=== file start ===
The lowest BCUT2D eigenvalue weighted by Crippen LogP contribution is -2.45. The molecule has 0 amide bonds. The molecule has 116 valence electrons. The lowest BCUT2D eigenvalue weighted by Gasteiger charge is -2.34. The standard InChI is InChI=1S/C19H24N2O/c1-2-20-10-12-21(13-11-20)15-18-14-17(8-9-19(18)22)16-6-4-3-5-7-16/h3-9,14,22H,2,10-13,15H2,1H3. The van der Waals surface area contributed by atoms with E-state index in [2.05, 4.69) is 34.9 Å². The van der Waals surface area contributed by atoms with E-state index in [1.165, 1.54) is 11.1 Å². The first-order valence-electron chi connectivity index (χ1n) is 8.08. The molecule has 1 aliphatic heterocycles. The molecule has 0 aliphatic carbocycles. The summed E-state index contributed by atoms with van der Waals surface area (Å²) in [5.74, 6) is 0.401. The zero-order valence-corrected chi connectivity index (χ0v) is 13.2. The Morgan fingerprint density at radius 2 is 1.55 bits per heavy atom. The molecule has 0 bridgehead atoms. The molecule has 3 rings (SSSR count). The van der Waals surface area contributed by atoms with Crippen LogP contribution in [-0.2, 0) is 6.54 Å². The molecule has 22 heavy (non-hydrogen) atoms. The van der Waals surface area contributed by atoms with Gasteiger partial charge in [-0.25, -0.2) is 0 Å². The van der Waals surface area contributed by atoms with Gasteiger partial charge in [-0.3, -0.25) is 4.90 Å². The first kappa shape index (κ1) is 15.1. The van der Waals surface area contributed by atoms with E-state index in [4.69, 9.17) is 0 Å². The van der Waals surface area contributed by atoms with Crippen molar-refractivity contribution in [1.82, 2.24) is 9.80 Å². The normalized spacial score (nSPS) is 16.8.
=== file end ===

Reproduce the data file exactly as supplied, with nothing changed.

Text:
The lowest BCUT2D eigenvalue weighted by Crippen LogP contribution is -2.45. The molecule has 0 amide bonds. The molecule has 116 valence electrons. The lowest BCUT2D eigenvalue weighted by Gasteiger charge is -2.34. The standard InChI is InChI=1S/C19H24N2O/c1-2-20-10-12-21(13-11-20)15-18-14-17(8-9-19(18)22)16-6-4-3-5-7-16/h3-9,14,22H,2,10-13,15H2,1H3. The van der Waals surface area contributed by atoms with E-state index in [2.05, 4.69) is 34.9 Å². The van der Waals surface area contributed by atoms with E-state index in [1.165, 1.54) is 11.1 Å². The first-order valence-electron chi connectivity index (χ1n) is 8.08. The molecule has 1 aliphatic heterocycles. The molecule has 0 aliphatic carbocycles. The summed E-state index contributed by atoms with van der Waals surface area (Å²) in [5.74, 6) is 0.401. The zero-order valence-corrected chi connectivity index (χ0v) is 13.2. The Morgan fingerprint density at radius 2 is 1.55 bits per heavy atom. The molecule has 0 bridgehead atoms. The molecule has 3 rings (SSSR count). The van der Waals surface area contributed by atoms with Crippen LogP contribution in [-0.2, 0) is 6.54 Å². The molecule has 22 heavy (non-hydrogen) atoms. The van der Waals surface area contributed by atoms with Gasteiger partial charge in [-0.25, -0.2) is 0 Å². The van der Waals surface area contributed by atoms with Gasteiger partial charge in [-0.3, -0.25) is 4.90 Å². The first kappa shape index (κ1) is 15.1. The van der Waals surface area contributed by atoms with E-state index in [4.69, 9.17) is 0 Å². The van der Waals surface area contributed by atoms with Crippen molar-refractivity contribution in [1.82, 2.24) is 9.80 Å². The normalized spacial score (nSPS) is 16.8.